Health & Wellness

Here's how 2 women completely 'reset' their lives to become happier, healthier

Sometimes we all just need a reset.

But for Kim Cihlar and Christina Johnson, they needed complete do-overs. And that's exactly what they got: Both women were struggling emotionally and physically with various health issues when they decided it was time to turn around their lives. They shared their stories on TheReset.com, a website that features people who have made meaningful changes to their lives, and told TODAY about the journeys that led them there.

For Cihlar, a fashion writer and jewelry designer who lives in New York City, drinking was just a part of life.

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Starting Over TODAY: How two women 'reset' their lives

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Starting Over TODAY: How two women 'reset' their lives

Play Video - 4:00

"I wasn't taking care of myself," the 58-year-old said. "I wasn't really healthy. I probably weighed, I think, 188 pounds. And I'm 5'1"."

"I drank a lot," she continued. "I could have very well been on the verge of a divorce. And I wasn't happy with myself. I think I was basically in the throes of alcohol addiction. And it's a terrible thing to have an addiction. I would wake up and feel terrible. And I would think to myself, 'The only thing that could cure that was a little glass of wine.'"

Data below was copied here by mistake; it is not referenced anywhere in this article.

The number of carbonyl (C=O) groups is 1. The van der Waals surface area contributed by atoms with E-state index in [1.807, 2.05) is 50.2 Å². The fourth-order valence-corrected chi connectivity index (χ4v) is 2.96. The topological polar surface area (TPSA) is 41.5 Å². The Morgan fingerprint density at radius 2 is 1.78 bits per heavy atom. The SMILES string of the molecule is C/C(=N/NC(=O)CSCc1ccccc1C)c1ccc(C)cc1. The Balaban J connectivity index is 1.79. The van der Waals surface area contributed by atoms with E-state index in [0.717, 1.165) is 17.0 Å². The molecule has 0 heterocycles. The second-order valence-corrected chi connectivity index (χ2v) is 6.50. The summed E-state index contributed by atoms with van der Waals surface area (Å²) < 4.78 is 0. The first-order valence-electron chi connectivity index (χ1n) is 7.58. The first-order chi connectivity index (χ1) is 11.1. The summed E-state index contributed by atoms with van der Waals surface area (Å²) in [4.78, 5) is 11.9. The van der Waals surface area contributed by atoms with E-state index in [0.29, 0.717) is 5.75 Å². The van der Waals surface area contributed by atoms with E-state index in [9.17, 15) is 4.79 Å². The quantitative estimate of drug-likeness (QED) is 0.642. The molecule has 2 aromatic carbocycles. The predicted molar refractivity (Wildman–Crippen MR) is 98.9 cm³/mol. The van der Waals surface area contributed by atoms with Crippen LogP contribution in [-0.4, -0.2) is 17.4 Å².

A doctor confirmed the alcohol was doing damage — her cholesterol was "sky high" — and on her 50th birthday, Cihlar decided to quit drinking.

"That kind of changed everything for me," she said.

Practicing gratitude, conscious awareness and living in the now. Read how to #ResetYour time in our bio link.

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Today Cihlar is sober, a vegan and does yoga.

"I think that yoga saved my life," she said. "I really do. I think there were times when I went to yoga, and I would just cry at the end in savasana."

Dramatic stories like Cihlar's are par for the course on TheReset.com. Take Johnson, who turned her life around after going through a painful divorce and getting diagnosed with Graves' disease, an autoimmune disorder.

"I was going through so much stress and pain and guilt and resentment and anger," she told TODAY.

"And I'm wolfing this food down," Johnson, who lives in Atlanta, Georgia, said. "Like, I'm eating it so fast. And the more I'm eating it, the more disgusted with myself I feel."

Johnson realized she not only had to change her relationship with food, but also with herself. She started exercising and eating healthy, and today she's a life coach.

"I think my biggest battle was learning to love myself," she said.

Today both women want others to know that change is possible — it just takes some work.

"I hope hearing my story ... others will understand that there is a silver lining," Johnson said. "You know, there is sunshine after the rain."

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